First Impressions of Clay Cook's Fashion and Editorial Portrait Photography Tutorial

First Impressions of Clay Cook's Fashion and Editorial Portrait Photography Tutorial

Fstoppers is at it again with another amazing tutorial. This time, Clay Cook is bringing his talent as an advertising and editorial photographer to the table. Based in Louisville, Kentucky, Cook has worked for a variety of local, national, and international clients. However, his work all maintains a common visual style regardless of the end publication, whether it be printed in The Voice of Louisville or used globally by ESPN. Fashion and Editorial Portrait Photography brings you Cook’s start to finish workflow, including his process of working with a retoucher, to show you how you can create similar, amazing images using these techniques.

After watching the first sections, I immediately realized the importance of this tutorial in my own never-ending quest for photographic knowledge. There are a lot of things you don’t learn until someone points them out, regardless of your experience. The first few sections cover Cook’s story, his gear, and his workflow. Before they even begin photographing models, Cook imparts quite a bit of knowledge on smoother workflows and some key tools that he and his team use to capture these images and make set life easier. Even though I’ve been working in Capture One and Photoshop for a while now, Jordan Hartley (Clay’s retoucher), shows several shortcuts and tools that will make your workflow, again, much smoother and more effective. Between them there are years of practice and trial and error that have come together in this 12-hour tutorial.

Once the tutorial progresses to the actual lessons, it’s just as enlightening. While the first few lessons cover only natural light situations, Cook shows various methods for handling harsh natural light and how to make an interesting and pleasing photo with less than ideal conditions. I haven’t gotten far enough into the tutorial for Cook to get into flash, and I’ve learned something I know I’ll use down the road. As someone who rarely shoots with just natural light, that’s saying something.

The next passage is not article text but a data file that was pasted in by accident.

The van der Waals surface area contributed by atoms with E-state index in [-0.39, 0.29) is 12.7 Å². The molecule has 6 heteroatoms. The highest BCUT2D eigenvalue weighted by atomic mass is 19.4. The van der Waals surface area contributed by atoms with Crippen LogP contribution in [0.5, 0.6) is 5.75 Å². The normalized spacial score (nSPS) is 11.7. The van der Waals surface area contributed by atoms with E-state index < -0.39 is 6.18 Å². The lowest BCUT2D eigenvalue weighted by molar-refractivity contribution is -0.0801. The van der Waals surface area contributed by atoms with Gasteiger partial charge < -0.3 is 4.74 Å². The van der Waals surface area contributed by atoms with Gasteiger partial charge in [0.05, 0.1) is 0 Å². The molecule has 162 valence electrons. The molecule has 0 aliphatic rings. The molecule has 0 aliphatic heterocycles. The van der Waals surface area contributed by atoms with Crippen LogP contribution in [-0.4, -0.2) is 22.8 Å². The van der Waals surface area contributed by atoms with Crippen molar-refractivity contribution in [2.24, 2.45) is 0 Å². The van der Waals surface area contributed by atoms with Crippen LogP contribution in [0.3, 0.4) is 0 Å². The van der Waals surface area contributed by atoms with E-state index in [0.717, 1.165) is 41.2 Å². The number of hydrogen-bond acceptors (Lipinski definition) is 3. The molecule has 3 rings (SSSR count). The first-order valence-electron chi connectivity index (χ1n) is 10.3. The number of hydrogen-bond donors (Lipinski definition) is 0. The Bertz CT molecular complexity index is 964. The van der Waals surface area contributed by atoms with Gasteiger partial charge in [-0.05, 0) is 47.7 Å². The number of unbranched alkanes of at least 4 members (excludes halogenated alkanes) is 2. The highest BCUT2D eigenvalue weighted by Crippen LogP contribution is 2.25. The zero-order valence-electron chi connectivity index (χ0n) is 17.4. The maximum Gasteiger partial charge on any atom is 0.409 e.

For those of you considering the tutorial, I’ll say that the most important aspect of it for me is not just the actual on location shooting that each lesson shows, but the post production. It’s not uncommon for the retouching workflow to be a bit of a mystery for some. While we can all employ the same shooting techniques, the post production will separate the good from the bad. While you can’t fix a bad image through post production, you can make a good image look great, and that’s exactly what Hartley and Cook show with their two part process. So in each lesson, we get not only Cook shooting and explaining each decision on set, but also an insight into the retouching tools and methodology that Hartley uses to help Cook achieve his vision. Cook also shows us his color grading workflow that acts as a finishing touch to the retouching work that Hartley does. So for each lesson, we get a start to finish look at Cook’s entire process. For those learning out there, I cannot stress enough how important it is to see a photograph take shape from shoot to post production as it completely changes your process.

Though I haven't gotten to it yet, I'm particularly excited for the six lessons that focus on Cook's business and marketing strategies. This is something we all struggle with starting out, and Cook's business has gone from 0-1000 as he put it, quite quickly. If you’re considering getting into location or studio portraiture, or you’re just looking to up your game a little bit, I highly recommend the Fashion and Editorial Portrait Photography tutorial. It’s available in the Fstoppers Store now for $299.99.

Spencer Lookabaugh's picture

Spencer Lookabaugh is a lifestyle and portrait photographer located in Columbus, Ohio, as well as an employee of Midwest Photo Exchange. He is a firm believer in printing, shooting film and digital, and the power of photography. He also shoots landscape work in his spare time.

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Thanks for the review, I really appreciate that for the first time a non Fstopper staffer reviews the tutorial :)

What do you think the tutorial lacks though? as this is something many people would appreciate to know your opinion :)

I just got the tut. and honestly I regret buying it, the trailer of the whole project was more exciting then thinking about watching another video. Not mentioning that clay's photos are not even in focus. Eventually, yes I learned few things but they are definitely not worth the price. I don't recommend.